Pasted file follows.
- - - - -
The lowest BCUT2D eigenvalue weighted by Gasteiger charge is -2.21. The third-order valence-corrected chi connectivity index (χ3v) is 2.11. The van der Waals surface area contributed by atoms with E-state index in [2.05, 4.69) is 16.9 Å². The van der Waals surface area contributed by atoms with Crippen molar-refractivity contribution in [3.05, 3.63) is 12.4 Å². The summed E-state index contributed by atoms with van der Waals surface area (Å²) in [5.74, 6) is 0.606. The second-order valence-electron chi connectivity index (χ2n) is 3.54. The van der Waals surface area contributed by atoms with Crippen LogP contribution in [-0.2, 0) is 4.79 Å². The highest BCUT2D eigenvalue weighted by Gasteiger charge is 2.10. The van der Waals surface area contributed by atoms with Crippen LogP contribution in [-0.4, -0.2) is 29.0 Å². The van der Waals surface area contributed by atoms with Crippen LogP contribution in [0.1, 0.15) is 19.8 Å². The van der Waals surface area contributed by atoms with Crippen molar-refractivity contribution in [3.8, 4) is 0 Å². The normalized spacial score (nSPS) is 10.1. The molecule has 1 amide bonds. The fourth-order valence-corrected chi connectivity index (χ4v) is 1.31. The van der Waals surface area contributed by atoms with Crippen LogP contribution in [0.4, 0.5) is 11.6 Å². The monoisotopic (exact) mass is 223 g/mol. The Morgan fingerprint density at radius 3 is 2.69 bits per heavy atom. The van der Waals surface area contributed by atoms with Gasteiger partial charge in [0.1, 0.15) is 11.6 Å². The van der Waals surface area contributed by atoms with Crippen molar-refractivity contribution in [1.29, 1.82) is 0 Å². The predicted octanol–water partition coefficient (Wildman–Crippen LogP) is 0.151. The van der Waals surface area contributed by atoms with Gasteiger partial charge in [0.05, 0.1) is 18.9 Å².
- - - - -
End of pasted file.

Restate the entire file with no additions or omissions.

The lowest BCUT2D eigenvalue weighted by Gasteiger charge is -2.21. The third-order valence-corrected chi connectivity index (χ3v) is 2.11. The van der Waals surface area contributed by atoms with E-state index in [2.05, 4.69) is 16.9 Å². The van der Waals surface area contributed by atoms with Crippen molar-refractivity contribution in [3.05, 3.63) is 12.4 Å². The summed E-state index contributed by atoms with van der Waals surface area (Å²) in [5.74, 6) is 0.606. The second-order valence-electron chi connectivity index (χ2n) is 3.54. The van der Waals surface area contributed by atoms with Crippen LogP contribution in [-0.2, 0) is 4.79 Å². The highest BCUT2D eigenvalue weighted by Gasteiger charge is 2.10. The van der Waals surface area contributed by atoms with Crippen LogP contribution in [-0.4, -0.2) is 29.0 Å². The van der Waals surface area contributed by atoms with Crippen LogP contribution in [0.1, 0.15) is 19.8 Å². The van der Waals surface area contributed by atoms with Crippen molar-refractivity contribution in [3.8, 4) is 0 Å². The normalized spacial score (nSPS) is 10.1. The molecule has 1 amide bonds. The fourth-order valence-corrected chi connectivity index (χ4v) is 1.31. The van der Waals surface area contributed by atoms with Crippen LogP contribution in [0.4, 0.5) is 11.6 Å². The monoisotopic (exact) mass is 223 g/mol. The Morgan fingerprint density at radius 3 is 2.69 bits per heavy atom. The van der Waals surface area contributed by atoms with Gasteiger partial charge in [0.1, 0.15) is 11.6 Å². The van der Waals surface area contributed by atoms with Crippen molar-refractivity contribution in [1.29, 1.82) is 0 Å². The predicted octanol–water partition coefficient (Wildman–Crippen LogP) is 0.151. The van der Waals surface area contributed by atoms with Gasteiger partial charge in [0.05, 0.1) is 18.9 Å².